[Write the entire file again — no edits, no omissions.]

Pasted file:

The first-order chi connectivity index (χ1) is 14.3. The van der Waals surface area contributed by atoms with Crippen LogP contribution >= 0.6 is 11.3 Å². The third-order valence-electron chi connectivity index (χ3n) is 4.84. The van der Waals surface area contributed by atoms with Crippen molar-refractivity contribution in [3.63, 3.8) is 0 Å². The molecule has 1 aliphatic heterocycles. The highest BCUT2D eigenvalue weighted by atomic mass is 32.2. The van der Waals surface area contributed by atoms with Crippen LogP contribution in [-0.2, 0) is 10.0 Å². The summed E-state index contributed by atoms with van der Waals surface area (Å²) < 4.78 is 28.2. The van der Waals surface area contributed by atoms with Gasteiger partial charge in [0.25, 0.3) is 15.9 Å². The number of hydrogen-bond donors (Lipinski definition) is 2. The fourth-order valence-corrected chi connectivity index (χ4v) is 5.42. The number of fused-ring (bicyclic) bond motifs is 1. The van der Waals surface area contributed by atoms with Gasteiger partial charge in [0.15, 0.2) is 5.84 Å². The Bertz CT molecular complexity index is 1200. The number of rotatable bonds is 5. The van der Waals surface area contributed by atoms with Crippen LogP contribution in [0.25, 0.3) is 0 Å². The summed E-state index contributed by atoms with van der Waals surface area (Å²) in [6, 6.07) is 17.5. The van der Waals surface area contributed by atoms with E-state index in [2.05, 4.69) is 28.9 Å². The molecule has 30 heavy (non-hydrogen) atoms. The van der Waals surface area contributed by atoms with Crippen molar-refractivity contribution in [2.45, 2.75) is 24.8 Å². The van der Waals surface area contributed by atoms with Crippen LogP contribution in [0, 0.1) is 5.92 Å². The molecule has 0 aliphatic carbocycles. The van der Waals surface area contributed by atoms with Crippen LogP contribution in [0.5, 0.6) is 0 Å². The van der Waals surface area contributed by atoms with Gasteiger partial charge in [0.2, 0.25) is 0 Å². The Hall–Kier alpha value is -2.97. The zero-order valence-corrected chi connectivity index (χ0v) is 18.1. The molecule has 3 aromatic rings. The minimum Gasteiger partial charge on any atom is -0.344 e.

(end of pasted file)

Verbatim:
The first-order chi connectivity index (χ1) is 14.3. The van der Waals surface area contributed by atoms with Crippen LogP contribution >= 0.6 is 11.3 Å². The third-order valence-electron chi connectivity index (χ3n) is 4.84. The van der Waals surface area contributed by atoms with Crippen molar-refractivity contribution in [3.63, 3.8) is 0 Å². The molecule has 1 aliphatic heterocycles. The highest BCUT2D eigenvalue weighted by atomic mass is 32.2. The van der Waals surface area contributed by atoms with Crippen LogP contribution in [-0.2, 0) is 10.0 Å². The summed E-state index contributed by atoms with van der Waals surface area (Å²) < 4.78 is 28.2. The van der Waals surface area contributed by atoms with Gasteiger partial charge in [0.25, 0.3) is 15.9 Å². The number of hydrogen-bond donors (Lipinski definition) is 2. The fourth-order valence-corrected chi connectivity index (χ4v) is 5.42. The number of fused-ring (bicyclic) bond motifs is 1. The van der Waals surface area contributed by atoms with Gasteiger partial charge in [0.15, 0.2) is 5.84 Å². The Bertz CT molecular complexity index is 1200. The number of rotatable bonds is 5. The van der Waals surface area contributed by atoms with Crippen LogP contribution in [0.25, 0.3) is 0 Å². The summed E-state index contributed by atoms with van der Waals surface area (Å²) in [6, 6.07) is 17.5. The van der Waals surface area contributed by atoms with E-state index in [2.05, 4.69) is 28.9 Å². The molecule has 30 heavy (non-hydrogen) atoms. The van der Waals surface area contributed by atoms with Crippen molar-refractivity contribution in [2.45, 2.75) is 24.8 Å². The van der Waals surface area contributed by atoms with Crippen LogP contribution in [0, 0.1) is 5.92 Å². The molecule has 0 aliphatic carbocycles. The van der Waals surface area contributed by atoms with Crippen LogP contribution in [0.5, 0.6) is 0 Å². The van der Waals surface area contributed by atoms with Gasteiger partial charge in [0.2, 0.25) is 0 Å². The Hall–Kier alpha value is -2.97. The zero-order valence-corrected chi connectivity index (χ0v) is 18.1. The molecule has 3 aromatic rings. The minimum Gasteiger partial charge on any atom is -0.344 e.